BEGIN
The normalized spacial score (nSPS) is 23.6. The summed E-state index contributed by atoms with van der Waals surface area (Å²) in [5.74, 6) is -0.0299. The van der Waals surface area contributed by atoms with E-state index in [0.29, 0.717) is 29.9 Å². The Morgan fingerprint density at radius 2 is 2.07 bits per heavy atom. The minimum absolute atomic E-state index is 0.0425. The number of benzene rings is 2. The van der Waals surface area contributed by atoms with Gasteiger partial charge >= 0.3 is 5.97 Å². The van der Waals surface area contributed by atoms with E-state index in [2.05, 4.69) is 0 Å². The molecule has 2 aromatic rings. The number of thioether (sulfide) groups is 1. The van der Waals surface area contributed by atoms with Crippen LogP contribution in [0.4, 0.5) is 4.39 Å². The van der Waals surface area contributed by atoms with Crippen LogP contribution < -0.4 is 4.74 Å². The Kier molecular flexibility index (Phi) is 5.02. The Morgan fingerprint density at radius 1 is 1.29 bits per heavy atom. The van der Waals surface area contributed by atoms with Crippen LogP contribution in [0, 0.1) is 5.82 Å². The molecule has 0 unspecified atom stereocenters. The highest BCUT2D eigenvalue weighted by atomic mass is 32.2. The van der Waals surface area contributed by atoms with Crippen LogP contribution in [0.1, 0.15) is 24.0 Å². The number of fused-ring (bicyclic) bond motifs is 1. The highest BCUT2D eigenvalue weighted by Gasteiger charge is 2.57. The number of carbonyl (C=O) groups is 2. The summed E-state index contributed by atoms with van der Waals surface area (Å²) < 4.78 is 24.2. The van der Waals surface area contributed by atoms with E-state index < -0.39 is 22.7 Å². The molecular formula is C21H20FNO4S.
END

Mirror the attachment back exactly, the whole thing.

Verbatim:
The normalized spacial score (nSPS) is 23.6. The summed E-state index contributed by atoms with van der Waals surface area (Å²) in [5.74, 6) is -0.0299. The van der Waals surface area contributed by atoms with E-state index in [0.29, 0.717) is 29.9 Å². The Morgan fingerprint density at radius 2 is 2.07 bits per heavy atom. The minimum absolute atomic E-state index is 0.0425. The number of benzene rings is 2. The van der Waals surface area contributed by atoms with Gasteiger partial charge >= 0.3 is 5.97 Å². The van der Waals surface area contributed by atoms with E-state index in [2.05, 4.69) is 0 Å². The molecule has 2 aromatic rings. The number of thioether (sulfide) groups is 1. The van der Waals surface area contributed by atoms with Crippen LogP contribution in [0.4, 0.5) is 4.39 Å². The van der Waals surface area contributed by atoms with Crippen LogP contribution < -0.4 is 4.74 Å². The Kier molecular flexibility index (Phi) is 5.02. The Morgan fingerprint density at radius 1 is 1.29 bits per heavy atom. The van der Waals surface area contributed by atoms with Crippen LogP contribution in [0, 0.1) is 5.82 Å². The molecule has 0 unspecified atom stereocenters. The highest BCUT2D eigenvalue weighted by atomic mass is 32.2. The van der Waals surface area contributed by atoms with Crippen LogP contribution in [0.1, 0.15) is 24.0 Å². The number of fused-ring (bicyclic) bond motifs is 1. The highest BCUT2D eigenvalue weighted by Gasteiger charge is 2.57. The number of carbonyl (C=O) groups is 2. The summed E-state index contributed by atoms with van der Waals surface area (Å²) < 4.78 is 24.2. The van der Waals surface area contributed by atoms with E-state index < -0.39 is 22.7 Å². The molecular formula is C21H20FNO4S.